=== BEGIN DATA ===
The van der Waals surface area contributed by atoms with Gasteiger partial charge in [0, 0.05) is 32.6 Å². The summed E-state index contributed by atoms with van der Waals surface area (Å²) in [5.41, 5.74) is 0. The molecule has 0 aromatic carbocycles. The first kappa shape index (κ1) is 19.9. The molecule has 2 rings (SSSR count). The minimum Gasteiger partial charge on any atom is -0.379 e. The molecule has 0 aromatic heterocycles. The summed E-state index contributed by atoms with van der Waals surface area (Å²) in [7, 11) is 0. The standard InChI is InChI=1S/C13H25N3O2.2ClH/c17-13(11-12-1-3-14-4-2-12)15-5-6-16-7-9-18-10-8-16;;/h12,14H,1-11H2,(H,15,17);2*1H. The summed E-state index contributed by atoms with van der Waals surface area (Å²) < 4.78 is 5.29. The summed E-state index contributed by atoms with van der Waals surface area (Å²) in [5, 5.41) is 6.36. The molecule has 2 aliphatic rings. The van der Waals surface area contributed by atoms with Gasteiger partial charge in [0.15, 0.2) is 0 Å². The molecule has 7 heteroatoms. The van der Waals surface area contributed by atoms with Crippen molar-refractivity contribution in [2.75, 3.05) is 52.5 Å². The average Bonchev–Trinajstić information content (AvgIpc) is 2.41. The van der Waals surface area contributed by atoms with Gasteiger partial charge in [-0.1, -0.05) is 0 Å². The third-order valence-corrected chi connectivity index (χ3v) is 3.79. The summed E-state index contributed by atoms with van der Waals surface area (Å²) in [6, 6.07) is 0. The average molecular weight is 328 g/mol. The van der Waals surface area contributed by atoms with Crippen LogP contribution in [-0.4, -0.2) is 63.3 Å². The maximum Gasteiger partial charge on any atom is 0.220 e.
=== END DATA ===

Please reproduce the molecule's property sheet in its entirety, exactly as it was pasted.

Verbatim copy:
The van der Waals surface area contributed by atoms with Gasteiger partial charge in [0, 0.05) is 32.6 Å². The summed E-state index contributed by atoms with van der Waals surface area (Å²) in [5.41, 5.74) is 0. The molecule has 0 aromatic carbocycles. The first kappa shape index (κ1) is 19.9. The molecule has 2 rings (SSSR count). The minimum Gasteiger partial charge on any atom is -0.379 e. The molecule has 0 aromatic heterocycles. The summed E-state index contributed by atoms with van der Waals surface area (Å²) in [7, 11) is 0. The standard InChI is InChI=1S/C13H25N3O2.2ClH/c17-13(11-12-1-3-14-4-2-12)15-5-6-16-7-9-18-10-8-16;;/h12,14H,1-11H2,(H,15,17);2*1H. The summed E-state index contributed by atoms with van der Waals surface area (Å²) < 4.78 is 5.29. The summed E-state index contributed by atoms with van der Waals surface area (Å²) in [5, 5.41) is 6.36. The molecule has 2 aliphatic rings. The van der Waals surface area contributed by atoms with Gasteiger partial charge in [0.15, 0.2) is 0 Å². The molecule has 7 heteroatoms. The van der Waals surface area contributed by atoms with Crippen molar-refractivity contribution in [2.75, 3.05) is 52.5 Å². The average Bonchev–Trinajstić information content (AvgIpc) is 2.41. The van der Waals surface area contributed by atoms with Gasteiger partial charge in [-0.1, -0.05) is 0 Å². The third-order valence-corrected chi connectivity index (χ3v) is 3.79. The summed E-state index contributed by atoms with van der Waals surface area (Å²) in [6, 6.07) is 0. The average molecular weight is 328 g/mol. The van der Waals surface area contributed by atoms with Crippen LogP contribution in [-0.4, -0.2) is 63.3 Å². The maximum Gasteiger partial charge on any atom is 0.220 e.